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University of Arizona electrical and computer engineering assistant professor Ravi Tandon wants to help industries make the most of their big data.ECE assistant professor Ravi Tandon teaching a class

For his research in information theory and coding, Tandon received a $500,000 Faculty Early-Career Development Award from the National Science Foundation, its highest honor for junior faculty members.

The award helps fund Tandon's continued research to make data exchange in distributed cloud computing more efficient – specifically by developing adaptable code and algorithms to minimize communications among machines and help them work together more effectively.

In addition to supporting research, the NSF Career Awards include an outreach component. Tandon is collaborating with the Southern Arizona Research, Science and Engineering Foundation to involve high school students and with the Arizona Science, Engineering and Mathematics organization and UA STEM Learning Center to engage K-12 students.



Technology under development by associate professor Roman Lysecky may better detect malware in implanted medical devices and help save lives.

UA doctoral student Sixing Lu is helping ECE associate professor Roman Lysecky develop technology on a prototype network-connected pacemaker (left) to detect hacking of a real pacemaker (right)

"Industry analysts predict that by 2020 most of the 20 billion electronic devices on the market will be interconnected – and millions of these will be implantable medical devices," said Lysecky.

A hacker who gains access to and plants malware on these life-critical devices, such as cardiac pacemakers or insulin pumps, could seriously endanger an individual's health.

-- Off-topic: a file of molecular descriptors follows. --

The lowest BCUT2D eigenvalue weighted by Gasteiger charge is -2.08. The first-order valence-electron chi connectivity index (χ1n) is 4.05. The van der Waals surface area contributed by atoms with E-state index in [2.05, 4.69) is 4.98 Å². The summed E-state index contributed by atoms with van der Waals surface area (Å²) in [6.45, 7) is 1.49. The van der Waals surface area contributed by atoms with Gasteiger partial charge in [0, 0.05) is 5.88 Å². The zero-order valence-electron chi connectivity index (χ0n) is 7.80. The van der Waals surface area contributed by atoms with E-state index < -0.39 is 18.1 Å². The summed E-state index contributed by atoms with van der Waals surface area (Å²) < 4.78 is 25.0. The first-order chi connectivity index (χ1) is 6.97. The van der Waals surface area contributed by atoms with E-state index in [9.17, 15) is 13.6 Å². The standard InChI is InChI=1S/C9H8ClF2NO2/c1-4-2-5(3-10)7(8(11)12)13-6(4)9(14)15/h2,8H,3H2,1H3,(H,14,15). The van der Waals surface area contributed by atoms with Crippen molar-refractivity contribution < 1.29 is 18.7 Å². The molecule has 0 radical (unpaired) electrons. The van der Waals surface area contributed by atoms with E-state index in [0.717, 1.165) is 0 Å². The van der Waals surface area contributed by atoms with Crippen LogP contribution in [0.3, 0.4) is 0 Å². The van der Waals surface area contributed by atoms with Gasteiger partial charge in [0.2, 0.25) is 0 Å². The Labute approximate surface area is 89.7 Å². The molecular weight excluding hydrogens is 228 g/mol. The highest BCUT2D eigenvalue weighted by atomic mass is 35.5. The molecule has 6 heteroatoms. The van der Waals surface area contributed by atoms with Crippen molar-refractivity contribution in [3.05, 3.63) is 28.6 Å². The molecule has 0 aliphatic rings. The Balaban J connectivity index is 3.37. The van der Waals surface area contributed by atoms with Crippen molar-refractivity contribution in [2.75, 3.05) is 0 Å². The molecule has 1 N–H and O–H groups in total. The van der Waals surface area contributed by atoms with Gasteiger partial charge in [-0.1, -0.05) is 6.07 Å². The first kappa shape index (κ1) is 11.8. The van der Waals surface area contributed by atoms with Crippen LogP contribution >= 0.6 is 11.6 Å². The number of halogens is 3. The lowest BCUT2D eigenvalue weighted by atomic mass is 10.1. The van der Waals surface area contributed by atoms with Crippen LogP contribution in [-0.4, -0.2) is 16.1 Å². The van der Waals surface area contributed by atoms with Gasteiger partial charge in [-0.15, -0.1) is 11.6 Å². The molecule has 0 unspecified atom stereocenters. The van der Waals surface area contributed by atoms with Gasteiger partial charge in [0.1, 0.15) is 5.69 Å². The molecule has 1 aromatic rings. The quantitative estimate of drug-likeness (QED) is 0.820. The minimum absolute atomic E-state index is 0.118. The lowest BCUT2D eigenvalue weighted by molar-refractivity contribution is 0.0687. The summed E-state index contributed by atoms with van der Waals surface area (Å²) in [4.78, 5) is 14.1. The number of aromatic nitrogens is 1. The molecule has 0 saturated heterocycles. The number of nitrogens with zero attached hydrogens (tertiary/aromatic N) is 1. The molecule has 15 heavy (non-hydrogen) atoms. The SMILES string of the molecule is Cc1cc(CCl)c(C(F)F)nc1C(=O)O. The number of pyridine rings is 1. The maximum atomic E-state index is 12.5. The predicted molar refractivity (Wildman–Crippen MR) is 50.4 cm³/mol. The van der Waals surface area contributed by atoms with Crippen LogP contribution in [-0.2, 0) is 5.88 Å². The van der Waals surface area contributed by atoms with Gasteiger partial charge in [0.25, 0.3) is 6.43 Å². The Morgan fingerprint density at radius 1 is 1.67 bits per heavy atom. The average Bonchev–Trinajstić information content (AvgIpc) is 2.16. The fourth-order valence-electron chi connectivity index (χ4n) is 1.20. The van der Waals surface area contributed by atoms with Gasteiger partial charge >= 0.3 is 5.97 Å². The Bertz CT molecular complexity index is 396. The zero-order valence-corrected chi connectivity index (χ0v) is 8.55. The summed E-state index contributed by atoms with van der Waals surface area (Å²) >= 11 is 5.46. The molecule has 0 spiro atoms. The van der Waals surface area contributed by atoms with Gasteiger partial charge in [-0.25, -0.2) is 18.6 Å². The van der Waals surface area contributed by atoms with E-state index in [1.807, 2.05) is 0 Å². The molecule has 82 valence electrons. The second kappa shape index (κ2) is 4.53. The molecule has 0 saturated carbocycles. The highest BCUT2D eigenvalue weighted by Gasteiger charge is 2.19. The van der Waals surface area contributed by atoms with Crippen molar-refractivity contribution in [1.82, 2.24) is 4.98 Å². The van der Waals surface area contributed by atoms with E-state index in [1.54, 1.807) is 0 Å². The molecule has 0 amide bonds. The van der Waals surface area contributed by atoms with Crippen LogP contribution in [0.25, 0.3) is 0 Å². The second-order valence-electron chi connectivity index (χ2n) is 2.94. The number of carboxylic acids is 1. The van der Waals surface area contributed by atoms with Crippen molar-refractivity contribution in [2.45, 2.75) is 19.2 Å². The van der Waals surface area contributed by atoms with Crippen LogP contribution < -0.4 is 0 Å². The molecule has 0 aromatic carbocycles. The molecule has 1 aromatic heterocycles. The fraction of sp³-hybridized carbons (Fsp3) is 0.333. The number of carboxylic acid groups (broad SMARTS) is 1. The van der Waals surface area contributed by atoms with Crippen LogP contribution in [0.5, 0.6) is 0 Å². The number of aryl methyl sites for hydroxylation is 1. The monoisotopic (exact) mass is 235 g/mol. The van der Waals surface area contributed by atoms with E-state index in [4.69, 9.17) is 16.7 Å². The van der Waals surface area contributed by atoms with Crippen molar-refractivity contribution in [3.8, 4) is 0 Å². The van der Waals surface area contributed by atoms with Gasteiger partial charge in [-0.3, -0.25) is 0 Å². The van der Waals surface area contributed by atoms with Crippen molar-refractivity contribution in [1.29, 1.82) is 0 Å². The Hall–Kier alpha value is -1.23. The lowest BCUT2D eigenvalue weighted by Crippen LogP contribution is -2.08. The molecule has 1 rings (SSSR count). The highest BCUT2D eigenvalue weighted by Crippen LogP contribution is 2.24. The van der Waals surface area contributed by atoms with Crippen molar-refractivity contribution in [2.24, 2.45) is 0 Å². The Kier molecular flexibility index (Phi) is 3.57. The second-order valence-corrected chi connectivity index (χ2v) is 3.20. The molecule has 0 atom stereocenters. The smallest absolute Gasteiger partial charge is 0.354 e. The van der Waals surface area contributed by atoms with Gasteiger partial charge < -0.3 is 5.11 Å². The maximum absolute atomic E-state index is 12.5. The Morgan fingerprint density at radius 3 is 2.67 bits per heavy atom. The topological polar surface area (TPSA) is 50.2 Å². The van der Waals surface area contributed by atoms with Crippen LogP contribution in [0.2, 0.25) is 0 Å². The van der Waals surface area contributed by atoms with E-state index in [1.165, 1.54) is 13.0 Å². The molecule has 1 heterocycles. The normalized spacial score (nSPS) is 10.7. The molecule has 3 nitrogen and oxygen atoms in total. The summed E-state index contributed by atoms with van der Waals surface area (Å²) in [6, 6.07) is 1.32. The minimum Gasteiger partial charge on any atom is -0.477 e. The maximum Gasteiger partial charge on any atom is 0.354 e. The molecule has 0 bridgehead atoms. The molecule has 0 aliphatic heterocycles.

Helping Lysecky reduce cybersecurity risks in biomedical devices are ECE professors Janet Meiling Roveda and Jerzy Rozenblit.

In one project funded by the National Science Foundation, Lysecky and Rozenblit are developing runtime anomaly detection to expose miniscule changes in a pacemaker's timed processes, signaling the presence of malware. Using a grant from the Army Research Office, he and Roveda are developing mathematical models to analyze similar changes not only in timing, but also in power consumption and electromagnetic radiation.

Photo: Doctoral student Sixing Lu is helping Lysecky develop technology on a prototype network-connected pacemaker (left) to detect hacking of a real pacemaker (right).



Join ECE corporate supporter Keysight Technologies for a free webinar later this month on the benefits of their ready-to-teach IoT Applied Courseware.Internet of Things

Keysight's Brad Jolly, a senior application engineer, will discuss how faculty can incorporate the customizable software's practical design and test techniques to prepare their students for tomorrow's challenges and opportunities in the Internet of Things, or IoT.

Register online for Educate Tomorrow's IoT Engineers.

Date: Tuesday, March 14, 2017
Time: 11 a.m.
Duration: 1 hour



Students from around the world will soon compete for a chance to take the wheel – metaphorically speaking – of UA's Cognitive and Autonomous Test, or CAT, vehicle.

Professor Jonathan Sprinkle in the UA CAT vehicle

Under the guidance of ECE professor Jonathan Sprinkle, the CAT Vehicle Challenge gives undergraduate student teams the opportunity to "drive" the driverless SUV using their own code. 

Judges are particularly interested in seeing software that can be mathematically proven safe, said ECE graduate student Matthew Bunting.

Sprinkle has long been a vocal advocate for autonomous technology. For the past five summers he has led a NSF Research Experiences for Undergraduates program that gives students the chance to pilot the CAT vehicle. He is also involved with UA Tech Parks' efforts to serve as a federal testing site for autonomous vehicles.  



University of Arizona College of Engineering